Housing, energy and big banks – Your 2017 Budget snapshot

Housing, energy and big banks – Your 2017 Budget snapshot

Finally Australia’s favourite day of the year, the day we’ve all been waiting for, is over – that’s right, ScoMo (Treasurer Scott Morrison) has dropped the 2017 Federal Budget.

As much as we know you’d love to spend the next year trawling through thousands of pages of budget documents, we’ve made it easy for you with some of the major points you need to know about.

Big Banks

In a budget of winners and losers there’s no doubt about one of the biggest losers this year – the big banks. These are some of the initiatives announced in the 2017 budget which target the banks:

  • Increase in fines for misconduct. Breaches of misconduct will now be punished with increased fines – starting at $50 million for small banks and $200 million for large banks.
  • Levy on big banks. A 0.06% levy will be imposed on the big four banks (plus Macquarie) – technically any bank with “assessed liabilities” of over $100 billion. This is predicted to reap the government over $6 billion over four years, and will be applicable as of July 1 this year.

What they said: Treasurer Scott Morrison encouraged consumers to shop around among the smaller providers if the big banks attempt to pass this levy on to customers in the form of price rises. “Take your money somewhere else and perhaps put it into a regional or smaller bank,” he said. “This does level the playing field for those smaller and regional banks.”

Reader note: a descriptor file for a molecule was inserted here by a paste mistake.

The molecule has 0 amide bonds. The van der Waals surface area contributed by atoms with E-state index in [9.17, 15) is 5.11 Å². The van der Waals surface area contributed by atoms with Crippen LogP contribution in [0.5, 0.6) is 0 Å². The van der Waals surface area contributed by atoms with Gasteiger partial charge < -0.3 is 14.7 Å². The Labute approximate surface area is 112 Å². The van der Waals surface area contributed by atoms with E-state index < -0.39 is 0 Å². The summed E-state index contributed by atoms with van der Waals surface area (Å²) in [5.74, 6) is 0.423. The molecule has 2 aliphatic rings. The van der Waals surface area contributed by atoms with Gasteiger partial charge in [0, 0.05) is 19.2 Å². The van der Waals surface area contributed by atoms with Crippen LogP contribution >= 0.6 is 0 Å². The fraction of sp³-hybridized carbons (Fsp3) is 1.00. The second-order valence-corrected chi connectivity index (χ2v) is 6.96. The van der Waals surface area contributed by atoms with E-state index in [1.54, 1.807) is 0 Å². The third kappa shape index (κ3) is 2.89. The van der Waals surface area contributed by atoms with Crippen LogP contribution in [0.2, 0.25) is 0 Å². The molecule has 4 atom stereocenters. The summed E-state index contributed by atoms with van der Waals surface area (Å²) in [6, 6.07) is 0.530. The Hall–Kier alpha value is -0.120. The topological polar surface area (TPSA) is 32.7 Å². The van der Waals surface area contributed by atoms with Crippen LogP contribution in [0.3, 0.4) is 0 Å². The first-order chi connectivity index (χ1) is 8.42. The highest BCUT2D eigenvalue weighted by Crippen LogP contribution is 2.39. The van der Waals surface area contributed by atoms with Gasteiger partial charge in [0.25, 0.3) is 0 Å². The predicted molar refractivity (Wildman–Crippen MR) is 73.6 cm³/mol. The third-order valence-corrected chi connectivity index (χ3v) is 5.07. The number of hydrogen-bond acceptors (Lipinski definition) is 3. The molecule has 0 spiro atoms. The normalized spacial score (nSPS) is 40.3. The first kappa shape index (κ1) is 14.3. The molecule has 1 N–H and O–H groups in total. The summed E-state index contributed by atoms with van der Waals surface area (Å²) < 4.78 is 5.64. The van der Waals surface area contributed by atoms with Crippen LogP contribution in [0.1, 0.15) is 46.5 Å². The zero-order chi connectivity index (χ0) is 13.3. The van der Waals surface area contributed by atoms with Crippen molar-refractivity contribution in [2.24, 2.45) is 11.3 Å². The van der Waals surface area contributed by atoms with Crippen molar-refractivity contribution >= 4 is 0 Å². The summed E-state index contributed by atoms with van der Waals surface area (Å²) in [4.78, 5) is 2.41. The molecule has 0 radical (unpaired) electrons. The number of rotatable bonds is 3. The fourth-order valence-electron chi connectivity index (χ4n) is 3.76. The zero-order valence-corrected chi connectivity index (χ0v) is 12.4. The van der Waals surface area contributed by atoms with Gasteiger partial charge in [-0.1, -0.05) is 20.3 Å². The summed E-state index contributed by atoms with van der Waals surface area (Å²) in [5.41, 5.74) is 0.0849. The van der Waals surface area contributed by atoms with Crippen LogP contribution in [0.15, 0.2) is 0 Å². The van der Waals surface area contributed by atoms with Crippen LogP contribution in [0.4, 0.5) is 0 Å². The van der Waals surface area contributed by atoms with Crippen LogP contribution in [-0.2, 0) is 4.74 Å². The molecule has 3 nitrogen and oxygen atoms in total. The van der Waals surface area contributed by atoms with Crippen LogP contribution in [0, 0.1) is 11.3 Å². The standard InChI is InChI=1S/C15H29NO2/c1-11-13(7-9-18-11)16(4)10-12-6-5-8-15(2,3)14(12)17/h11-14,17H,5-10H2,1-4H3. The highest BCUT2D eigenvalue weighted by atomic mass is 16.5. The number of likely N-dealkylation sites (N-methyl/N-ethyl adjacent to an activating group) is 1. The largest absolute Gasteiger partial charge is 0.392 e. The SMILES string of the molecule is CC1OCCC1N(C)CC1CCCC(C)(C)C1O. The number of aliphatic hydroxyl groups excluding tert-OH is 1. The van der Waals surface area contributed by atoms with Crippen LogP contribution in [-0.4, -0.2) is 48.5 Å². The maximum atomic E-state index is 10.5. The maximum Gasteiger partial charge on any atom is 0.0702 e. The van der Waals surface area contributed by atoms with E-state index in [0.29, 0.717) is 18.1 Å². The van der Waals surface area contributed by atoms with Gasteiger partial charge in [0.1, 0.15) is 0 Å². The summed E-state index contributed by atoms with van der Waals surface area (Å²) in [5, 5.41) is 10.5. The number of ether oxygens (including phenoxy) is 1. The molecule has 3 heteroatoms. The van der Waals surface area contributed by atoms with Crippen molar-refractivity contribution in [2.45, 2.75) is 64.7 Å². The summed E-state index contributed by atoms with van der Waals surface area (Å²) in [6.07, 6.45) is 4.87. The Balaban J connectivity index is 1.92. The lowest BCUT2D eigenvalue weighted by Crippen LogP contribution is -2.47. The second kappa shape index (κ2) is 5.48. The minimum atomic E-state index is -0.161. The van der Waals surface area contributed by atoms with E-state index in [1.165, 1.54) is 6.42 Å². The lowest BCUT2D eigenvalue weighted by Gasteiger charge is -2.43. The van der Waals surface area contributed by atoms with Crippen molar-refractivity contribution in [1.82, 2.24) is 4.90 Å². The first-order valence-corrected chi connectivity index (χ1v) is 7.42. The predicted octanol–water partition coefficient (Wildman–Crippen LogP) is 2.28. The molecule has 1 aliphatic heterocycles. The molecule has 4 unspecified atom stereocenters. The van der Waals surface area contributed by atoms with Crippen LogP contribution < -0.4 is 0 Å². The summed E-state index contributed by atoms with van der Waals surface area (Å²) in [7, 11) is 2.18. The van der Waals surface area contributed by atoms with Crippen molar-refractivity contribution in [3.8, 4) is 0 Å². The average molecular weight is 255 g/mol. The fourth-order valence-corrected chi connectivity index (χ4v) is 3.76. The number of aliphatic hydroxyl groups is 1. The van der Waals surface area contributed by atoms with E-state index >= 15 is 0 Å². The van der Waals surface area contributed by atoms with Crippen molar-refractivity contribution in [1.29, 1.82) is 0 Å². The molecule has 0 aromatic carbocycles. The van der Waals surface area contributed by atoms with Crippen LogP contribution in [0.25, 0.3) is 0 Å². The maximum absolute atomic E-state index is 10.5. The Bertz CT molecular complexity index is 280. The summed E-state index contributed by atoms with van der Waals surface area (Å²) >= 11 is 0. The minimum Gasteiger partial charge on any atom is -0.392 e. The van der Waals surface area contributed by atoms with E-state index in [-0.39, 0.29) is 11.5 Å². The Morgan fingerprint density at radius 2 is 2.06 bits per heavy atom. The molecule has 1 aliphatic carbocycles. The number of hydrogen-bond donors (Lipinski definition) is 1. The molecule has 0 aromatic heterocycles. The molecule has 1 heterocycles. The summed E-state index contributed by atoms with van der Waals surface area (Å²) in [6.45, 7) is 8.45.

Housing

The budget revealed a number of measures aimed at first home buyers and housing affordability, though they might not be the comprehensive solutions young buyers in particular were looking for. Whether any of the following initiatives will go any way toward fixing the housing crisis is a question for the future though.

  • First Home Super Savers Scheme. Young people attempting to save for a first home will now be able to sacrifice some of their pre-tax income into superannuation to use for a home deposit. The amount will be capped at $30,000, and will be taxed at 15%. It will be available from July 1 2017, and can begin to be accessed from July 1 2018.
  • Ghost Tax. Foreign buyers can now be hit up to $5,000 in fines for leaving their properties empty.
  • Retiree family home incentive. Home owners over the age of 65 will now be able to take advantage of a $300,000 non-concessional (post-tax) contribution to their superannuation upon the sale of their family home. The initiative will apply to both members of a couple if they sell, though they must have lived in the home for over 10 years.

What they said: On the first home deposit scheme for young buyers Treasurer Scott Morrison said: “Under this plan, most first home savers will be able accelerate their savings by at least 30 per cent.”

Education

University students are some of the other biggest losers of the 2017 budget, and while the debate over school and university funding has already largely been played out in the media in the lead up to the budget, these are some of the initiatives which were confirmed:

  • School funding increase. Schools will receive an $18.6 billion funding injection over the next ten years now that the coalition has adopted the Gonski needs-based funding model. Not everyone is happy though, with Labor suggesting that schools will in fact be shortchanged by $22 billion over the decade, while catholic schools have raised concern about having to increase their fees as a result of the new funding model.
  • HECS threshold lowered. The budget confirms the lowering of the debt threshold to $42,000, so university graduates will now have to start paying back their student loans at a lower income.